Residential tenants with security of tenure under the Rent Acts (commonly known as sitting tenants) can retain their homes for life as long as they genuinely live there and pay a low ‘fair’ rent.
This article deals with two cases where we acted for landlords of two residential properties against ‘sitting tenants’ in successful claims for possession. The cases were very different but provide interesting examples of the issues that can arise with sitting tenants.
The case concerned a mews house in Cheyne Mews, Chelsea in which we acted for the landlord, Mr L, in his claim for possession. Mr L is the freehold owner of the mews house and a larger family home nearby. The tenant in this case, Mr C, was fortunate to benefit from what he claimed was a Rent Act tenancy dating from the 1960s and managed to keep the mews house as a very affordable pied a terre for nearly 50 years.
In addition to the mews house Mr C and his wife owned a 5 bedroom property in Surrey.
There is recognition in the case law that, in principle, a person may occupy two homes as a residence and be a sitting tenant of either property. The classic example of this is the person who lives in the country and also has a residence in town so that it is convenient for work, see for example Langford Property Co. Ltd v Tureman  1KB 29.
Mr L suspected that the mews house was not being occupied by Mr C in a way consistent with use as a home and started to gather evidence as to the occupational position, which took over two years.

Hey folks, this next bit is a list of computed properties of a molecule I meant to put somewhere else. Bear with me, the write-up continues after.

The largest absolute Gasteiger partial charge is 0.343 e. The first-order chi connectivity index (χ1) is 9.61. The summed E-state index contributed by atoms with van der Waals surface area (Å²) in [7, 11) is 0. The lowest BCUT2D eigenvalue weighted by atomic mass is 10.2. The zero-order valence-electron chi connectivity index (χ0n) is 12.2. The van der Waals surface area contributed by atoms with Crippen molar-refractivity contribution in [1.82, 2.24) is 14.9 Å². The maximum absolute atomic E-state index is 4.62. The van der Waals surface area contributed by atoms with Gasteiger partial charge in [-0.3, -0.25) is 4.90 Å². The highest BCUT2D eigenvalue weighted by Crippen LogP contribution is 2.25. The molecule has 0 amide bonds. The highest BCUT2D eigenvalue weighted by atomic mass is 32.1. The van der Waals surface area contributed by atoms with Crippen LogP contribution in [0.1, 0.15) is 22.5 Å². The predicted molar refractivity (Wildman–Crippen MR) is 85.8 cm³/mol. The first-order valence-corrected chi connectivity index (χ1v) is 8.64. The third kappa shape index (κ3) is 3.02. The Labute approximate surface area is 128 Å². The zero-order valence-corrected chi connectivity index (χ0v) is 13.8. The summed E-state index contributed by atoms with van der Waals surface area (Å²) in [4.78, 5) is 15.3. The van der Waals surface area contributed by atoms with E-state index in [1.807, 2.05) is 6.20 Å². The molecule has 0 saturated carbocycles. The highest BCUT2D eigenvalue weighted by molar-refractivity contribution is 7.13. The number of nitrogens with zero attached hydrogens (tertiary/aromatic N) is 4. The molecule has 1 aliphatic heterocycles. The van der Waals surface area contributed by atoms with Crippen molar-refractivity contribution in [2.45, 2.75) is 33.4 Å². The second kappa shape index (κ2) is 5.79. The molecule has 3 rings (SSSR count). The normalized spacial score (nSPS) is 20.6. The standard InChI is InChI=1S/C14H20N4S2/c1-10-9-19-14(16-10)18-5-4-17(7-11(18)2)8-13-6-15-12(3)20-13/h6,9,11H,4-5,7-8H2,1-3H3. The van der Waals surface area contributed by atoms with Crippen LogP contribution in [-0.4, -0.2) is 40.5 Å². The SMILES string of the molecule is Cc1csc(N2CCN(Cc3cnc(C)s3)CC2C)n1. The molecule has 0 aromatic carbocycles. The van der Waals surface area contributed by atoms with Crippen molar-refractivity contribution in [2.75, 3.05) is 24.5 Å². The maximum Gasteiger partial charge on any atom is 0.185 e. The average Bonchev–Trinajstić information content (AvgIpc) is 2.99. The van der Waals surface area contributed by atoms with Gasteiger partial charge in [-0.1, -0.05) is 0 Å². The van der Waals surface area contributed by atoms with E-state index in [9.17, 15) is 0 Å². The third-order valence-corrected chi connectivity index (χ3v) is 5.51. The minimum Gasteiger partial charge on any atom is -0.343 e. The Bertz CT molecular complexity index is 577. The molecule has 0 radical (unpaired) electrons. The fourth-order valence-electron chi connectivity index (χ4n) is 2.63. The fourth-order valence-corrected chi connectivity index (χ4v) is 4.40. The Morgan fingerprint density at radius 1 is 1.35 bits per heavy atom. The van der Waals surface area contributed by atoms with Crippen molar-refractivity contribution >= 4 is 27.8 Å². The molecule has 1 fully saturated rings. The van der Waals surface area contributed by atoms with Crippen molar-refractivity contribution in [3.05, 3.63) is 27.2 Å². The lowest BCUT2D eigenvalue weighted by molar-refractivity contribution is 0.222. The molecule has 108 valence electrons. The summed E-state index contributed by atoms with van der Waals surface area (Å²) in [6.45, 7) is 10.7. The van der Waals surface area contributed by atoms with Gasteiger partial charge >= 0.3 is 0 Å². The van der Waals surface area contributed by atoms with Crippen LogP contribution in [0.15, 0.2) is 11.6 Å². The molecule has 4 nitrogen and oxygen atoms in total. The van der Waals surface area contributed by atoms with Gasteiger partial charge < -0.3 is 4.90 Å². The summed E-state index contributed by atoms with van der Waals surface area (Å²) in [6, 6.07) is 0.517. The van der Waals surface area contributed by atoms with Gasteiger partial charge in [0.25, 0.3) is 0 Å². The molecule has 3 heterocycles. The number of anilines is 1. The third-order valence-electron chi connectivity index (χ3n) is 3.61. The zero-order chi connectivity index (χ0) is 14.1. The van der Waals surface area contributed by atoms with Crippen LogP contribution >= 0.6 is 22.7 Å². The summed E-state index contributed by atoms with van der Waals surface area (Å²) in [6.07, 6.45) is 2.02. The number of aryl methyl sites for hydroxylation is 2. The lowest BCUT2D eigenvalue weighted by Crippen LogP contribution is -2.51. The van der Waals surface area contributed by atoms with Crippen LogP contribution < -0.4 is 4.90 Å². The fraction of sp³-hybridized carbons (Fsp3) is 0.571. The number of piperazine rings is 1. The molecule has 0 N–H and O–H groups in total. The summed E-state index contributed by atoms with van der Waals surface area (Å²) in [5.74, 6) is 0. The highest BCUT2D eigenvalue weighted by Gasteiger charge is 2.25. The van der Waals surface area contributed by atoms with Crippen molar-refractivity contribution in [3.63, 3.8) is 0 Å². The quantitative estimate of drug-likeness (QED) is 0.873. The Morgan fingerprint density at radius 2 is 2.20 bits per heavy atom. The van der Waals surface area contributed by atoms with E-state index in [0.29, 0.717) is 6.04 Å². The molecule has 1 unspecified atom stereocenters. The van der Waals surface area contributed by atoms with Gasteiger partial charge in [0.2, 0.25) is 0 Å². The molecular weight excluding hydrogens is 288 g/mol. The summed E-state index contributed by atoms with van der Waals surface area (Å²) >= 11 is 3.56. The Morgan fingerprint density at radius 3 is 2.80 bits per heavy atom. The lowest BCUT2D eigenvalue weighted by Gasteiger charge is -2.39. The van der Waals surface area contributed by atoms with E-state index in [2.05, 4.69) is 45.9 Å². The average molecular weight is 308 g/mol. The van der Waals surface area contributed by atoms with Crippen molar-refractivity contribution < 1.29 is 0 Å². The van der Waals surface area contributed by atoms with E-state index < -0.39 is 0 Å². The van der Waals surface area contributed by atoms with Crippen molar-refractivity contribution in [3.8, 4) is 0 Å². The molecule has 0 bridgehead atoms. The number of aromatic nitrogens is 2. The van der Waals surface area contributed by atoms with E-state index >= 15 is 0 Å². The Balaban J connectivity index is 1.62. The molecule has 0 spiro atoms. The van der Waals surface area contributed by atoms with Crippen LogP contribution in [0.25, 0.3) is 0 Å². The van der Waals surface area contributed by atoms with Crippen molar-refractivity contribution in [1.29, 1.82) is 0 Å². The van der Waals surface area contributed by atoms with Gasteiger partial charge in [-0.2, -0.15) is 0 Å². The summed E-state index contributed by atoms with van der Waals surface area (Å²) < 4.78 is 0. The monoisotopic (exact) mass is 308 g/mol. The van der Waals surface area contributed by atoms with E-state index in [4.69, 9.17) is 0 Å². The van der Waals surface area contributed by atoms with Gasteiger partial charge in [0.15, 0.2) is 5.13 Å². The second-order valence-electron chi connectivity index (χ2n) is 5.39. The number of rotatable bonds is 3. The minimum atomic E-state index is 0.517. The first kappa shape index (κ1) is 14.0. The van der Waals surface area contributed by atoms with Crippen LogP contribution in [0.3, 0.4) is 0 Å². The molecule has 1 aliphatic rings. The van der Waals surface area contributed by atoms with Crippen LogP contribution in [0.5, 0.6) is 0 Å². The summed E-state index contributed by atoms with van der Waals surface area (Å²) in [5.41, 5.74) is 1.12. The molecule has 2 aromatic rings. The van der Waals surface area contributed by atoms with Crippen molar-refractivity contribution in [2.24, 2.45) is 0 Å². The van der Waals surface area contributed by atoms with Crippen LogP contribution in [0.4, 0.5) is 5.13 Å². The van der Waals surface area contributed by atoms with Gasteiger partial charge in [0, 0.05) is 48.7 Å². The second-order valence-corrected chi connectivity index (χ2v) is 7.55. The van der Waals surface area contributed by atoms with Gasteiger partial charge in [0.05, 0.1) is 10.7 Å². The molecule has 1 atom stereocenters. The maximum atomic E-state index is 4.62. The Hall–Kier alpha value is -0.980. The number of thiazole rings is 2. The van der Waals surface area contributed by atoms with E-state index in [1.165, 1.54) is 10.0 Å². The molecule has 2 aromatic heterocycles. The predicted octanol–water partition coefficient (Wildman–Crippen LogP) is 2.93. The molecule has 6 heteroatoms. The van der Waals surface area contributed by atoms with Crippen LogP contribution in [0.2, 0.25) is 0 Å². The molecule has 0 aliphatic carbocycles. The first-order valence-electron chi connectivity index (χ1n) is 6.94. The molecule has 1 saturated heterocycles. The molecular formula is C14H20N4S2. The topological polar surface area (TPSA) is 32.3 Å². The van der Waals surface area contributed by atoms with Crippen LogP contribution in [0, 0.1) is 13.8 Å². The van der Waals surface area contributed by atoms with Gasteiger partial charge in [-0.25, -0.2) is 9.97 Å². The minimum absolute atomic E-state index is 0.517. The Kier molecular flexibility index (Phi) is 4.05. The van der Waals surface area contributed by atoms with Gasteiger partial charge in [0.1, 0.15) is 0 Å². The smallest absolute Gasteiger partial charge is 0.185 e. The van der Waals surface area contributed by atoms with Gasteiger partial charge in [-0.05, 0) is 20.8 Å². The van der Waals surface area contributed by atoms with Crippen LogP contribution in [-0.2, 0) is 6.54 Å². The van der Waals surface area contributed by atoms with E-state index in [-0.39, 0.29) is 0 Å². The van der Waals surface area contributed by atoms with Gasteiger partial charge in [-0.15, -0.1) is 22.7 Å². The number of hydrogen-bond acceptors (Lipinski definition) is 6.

Court proceedings were issued to recover possession of the mews house on two alternative grounds:
a) Mr C’s quality of occupation of the mews house did not satisfy the ‘residence’ requirement under the Rent Acts, alternatively;
b) It was reasonable for the court to make an order for possession because of suitable alternative accommodation being available to Mr C at his home in Surrey.
As expected Mr C deployed the ‘two homes’ defence in the court proceedings, and argued that the mews house was used as his second home. He also argued that his property in Surrey was not a suitable alternative to the mews house in Chelsea.
Paragraph 4 of Part IV of Schedule 15 of the Rent Act 1977 provides that:
‘… accommodation shall be deemed to be suitable… if it consists of either –
(a) premises which are to be let as a separate dwelling such that they will then be let on a protected tenancy… or
(b) premises to be let as a separate dwelling on terms which will, in the opinion of the court, afford to the tenant security of tenure reasonably equivalent to the security afforded by Part VII of this Act in the case of a protected tenancy of a kind mentioned in paragraph (a) above,
and, in the opinion of the court, the accommodation fulfils the relevant conditions as defined in paragraph 5 below’.
An interesting question in this case was whether a property which is not let on a protected tenancy or on terms with equivalent security for tenure can qualify as suitable alternative accommodation for the purposes of paragraph 4 of Part IV of Schedule 15. In other words are the terms of paragraph 4 exhaustive so as to exclude the Surrey property held on freehold tenure by the sitting tenant himself. The editors of Woodfall say that this question has not yet been definitively determined. However, they also say that paragraph 4 is not exhaustive and that there is some support in the case law for this. Whilst the trial Judge in our case appeared to accept the non-exhaustive test, he did not have to make a finding on this issue for the reasons set out below.
The freehold of the property in Surrey was purchased by Mr C in 1980 under the Leasehold Reform Act 1967, whereby a long leaseholder can buy the freehold of his property (enfranchise) from the landlord subject to certain strict criteria, one of which in 1980 was that the property must have been the only or main home of the tenant for a period of at least 5 years before the tenant can buy the freehold.